Why Weight Loss Doesn’t Matter

I tried, and failed, to start running consistently many times before it finally stuck. When I did eventually get into a pattern of running, I refused to call myself a runner for a very long time, thinking that using the label would cause me to rest on my laurels, and I would stop.

Every time in the past that I would fail to continue running it was because I was doing it for the wrong reason: someone else thought I should or I was trying to lose weight. I want to talk about the latter one today.

It turns out you really can’t exercise your way out of a bad diet. And because I never lost weight – or I should say, as much weight as I thought I should – I would give up running after a few weeks of effort. I wouldn’t doubt that running could eventually lead to weight loss, when coupled with the right diet, I just figured that was way too much energy to expend in the name of a bikini body. Plus, I really really liked eating (still do!). I mean, this is basically my life:

Kat’s motto

So the running would stop, and I’d be back to square one. (Sidenote: this is why my favourite mantra is If you are tired of starting over, stop giving up)

So here is my beef: running should not ever be intrinsically tied to weight loss, and so much of the running industry does this. It is wrong.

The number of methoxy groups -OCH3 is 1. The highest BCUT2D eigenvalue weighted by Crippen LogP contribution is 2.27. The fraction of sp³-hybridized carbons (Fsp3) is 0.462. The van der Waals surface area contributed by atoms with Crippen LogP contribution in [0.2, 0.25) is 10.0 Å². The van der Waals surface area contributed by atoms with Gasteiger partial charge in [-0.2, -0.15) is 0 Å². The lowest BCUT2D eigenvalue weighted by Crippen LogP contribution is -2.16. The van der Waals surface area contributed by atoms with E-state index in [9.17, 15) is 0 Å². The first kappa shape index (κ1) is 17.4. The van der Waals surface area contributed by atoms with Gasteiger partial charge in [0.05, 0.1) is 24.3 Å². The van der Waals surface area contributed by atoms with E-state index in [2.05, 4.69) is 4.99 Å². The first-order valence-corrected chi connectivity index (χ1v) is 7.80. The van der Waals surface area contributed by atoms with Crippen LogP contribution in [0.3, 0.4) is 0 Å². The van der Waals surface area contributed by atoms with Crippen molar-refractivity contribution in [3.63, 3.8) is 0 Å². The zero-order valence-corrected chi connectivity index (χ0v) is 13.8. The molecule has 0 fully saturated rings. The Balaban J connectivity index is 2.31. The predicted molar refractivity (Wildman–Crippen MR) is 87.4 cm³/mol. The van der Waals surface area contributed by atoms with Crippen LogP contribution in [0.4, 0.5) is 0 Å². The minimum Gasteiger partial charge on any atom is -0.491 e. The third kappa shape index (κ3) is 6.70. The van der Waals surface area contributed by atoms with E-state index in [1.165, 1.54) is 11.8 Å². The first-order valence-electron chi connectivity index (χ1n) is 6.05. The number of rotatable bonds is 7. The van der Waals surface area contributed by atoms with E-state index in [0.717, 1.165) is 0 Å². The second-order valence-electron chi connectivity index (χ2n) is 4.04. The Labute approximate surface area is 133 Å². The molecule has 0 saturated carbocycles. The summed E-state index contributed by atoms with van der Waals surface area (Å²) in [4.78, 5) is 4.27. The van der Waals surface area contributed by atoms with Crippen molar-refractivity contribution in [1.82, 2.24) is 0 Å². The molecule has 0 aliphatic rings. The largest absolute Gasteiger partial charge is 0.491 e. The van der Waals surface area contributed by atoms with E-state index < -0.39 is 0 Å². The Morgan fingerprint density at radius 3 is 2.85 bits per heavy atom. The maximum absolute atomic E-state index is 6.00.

I want to be clear in this. If you want to run as part of a safe and healthy weight lost plan, that is fantastic. Seriously, good for you. But too much of the industry and the messaging around it equates “Run to lose weight” as “Why you should run”.

This is dangerous; it forgets and sidelines the main reason you should  be running: because you like it. If this is the only reason you have, it is enough.

Constant reinforcement on magazine covers and email blasts telling would-be runners “Run Yourself Slim” or “Run Into Your Bikini Body This Summer!” only serves to perpetuate the mentality that if you are not losing weight, you are doing it wrong. And when runners who are not losing weight (through a variety of completely unrelated means) read these headlines, it creates a defeatist attitude. It’s what made me stop running so many times.

So this is my wish: to see the running industry talk more about running for the sheer joy of it and talk less about weight loss. Perhaps in doing so, more people would remain engaged in the sport longer and ultimately, become healthier. Whose with me?

 

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